It would be an hour drive for them but it would be 6 and a half hours for me and I can’t take controlled drugs across state lines and couldn’t take the bobcat in any case as I am not licensed in Georgia. By the time I could get there, it would be the middle of the night and no chance that I’d find the bobcat on my own.
I got a kindly woman, with a very southern accent named Amy, and she said she knew the Game Warden, Bryant Adams, in Glascock County. She said that he was the one who covered Hancock County, since they don’t have their own Animal Control Services. She said she would call him. I asked her to call me back if she was not successful. I wasn’t going to let this bobcat chew off his own foot even though I hadn’t figured out what Plan B was going to be.
I’d been calling and texting, back and forth with Jamie Veronica, and she had checked with Dr. Justin Boorstein about any drugs that could be used to sedate a bobcat that might be legal to transport across state lines and he said there were none. Even if we were able to transport the drugs across state lines, we aren’t licensed to use them and he can’t just up and leave work for a two day mission to save the bobcat. AND even if he could, he’s not licensed to practice medicine in Georgia.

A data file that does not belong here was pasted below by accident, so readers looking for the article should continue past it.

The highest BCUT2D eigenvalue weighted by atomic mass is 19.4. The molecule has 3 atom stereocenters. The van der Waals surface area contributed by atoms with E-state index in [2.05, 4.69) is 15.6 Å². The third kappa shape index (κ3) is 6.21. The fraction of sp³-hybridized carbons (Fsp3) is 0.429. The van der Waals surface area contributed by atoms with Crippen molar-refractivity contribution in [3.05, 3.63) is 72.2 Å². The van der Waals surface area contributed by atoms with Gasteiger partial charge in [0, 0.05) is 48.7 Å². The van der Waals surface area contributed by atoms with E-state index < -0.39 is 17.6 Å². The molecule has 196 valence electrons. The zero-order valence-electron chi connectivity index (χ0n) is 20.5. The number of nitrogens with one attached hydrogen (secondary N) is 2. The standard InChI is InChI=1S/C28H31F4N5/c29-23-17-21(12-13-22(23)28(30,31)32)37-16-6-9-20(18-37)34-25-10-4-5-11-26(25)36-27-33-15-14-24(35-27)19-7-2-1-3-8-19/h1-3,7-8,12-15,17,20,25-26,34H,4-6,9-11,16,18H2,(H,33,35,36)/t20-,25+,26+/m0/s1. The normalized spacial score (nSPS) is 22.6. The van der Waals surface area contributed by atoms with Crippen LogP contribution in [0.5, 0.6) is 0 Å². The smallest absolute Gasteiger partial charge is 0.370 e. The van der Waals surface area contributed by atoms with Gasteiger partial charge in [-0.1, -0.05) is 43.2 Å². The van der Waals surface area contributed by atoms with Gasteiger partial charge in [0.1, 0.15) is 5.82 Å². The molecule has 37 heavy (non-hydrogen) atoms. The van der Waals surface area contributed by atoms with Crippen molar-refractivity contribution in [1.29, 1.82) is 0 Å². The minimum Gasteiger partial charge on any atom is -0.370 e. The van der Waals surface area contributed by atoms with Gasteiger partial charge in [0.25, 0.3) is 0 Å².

4:44 PM I call the surveyor to let him know that I’ve called the vet, who is calling the Glascock Game Warden, and Mike tells me that meanwhile the DNR has called him back. He told the officer where the cat could be found and the officer complained that all he had was a choke stick and he was by himself, so he had no idea how he was going to get the bobcat out of a foothold trap alive. Mike said from the way the guy laughed while saying it, that he feared for the bobcat’s life.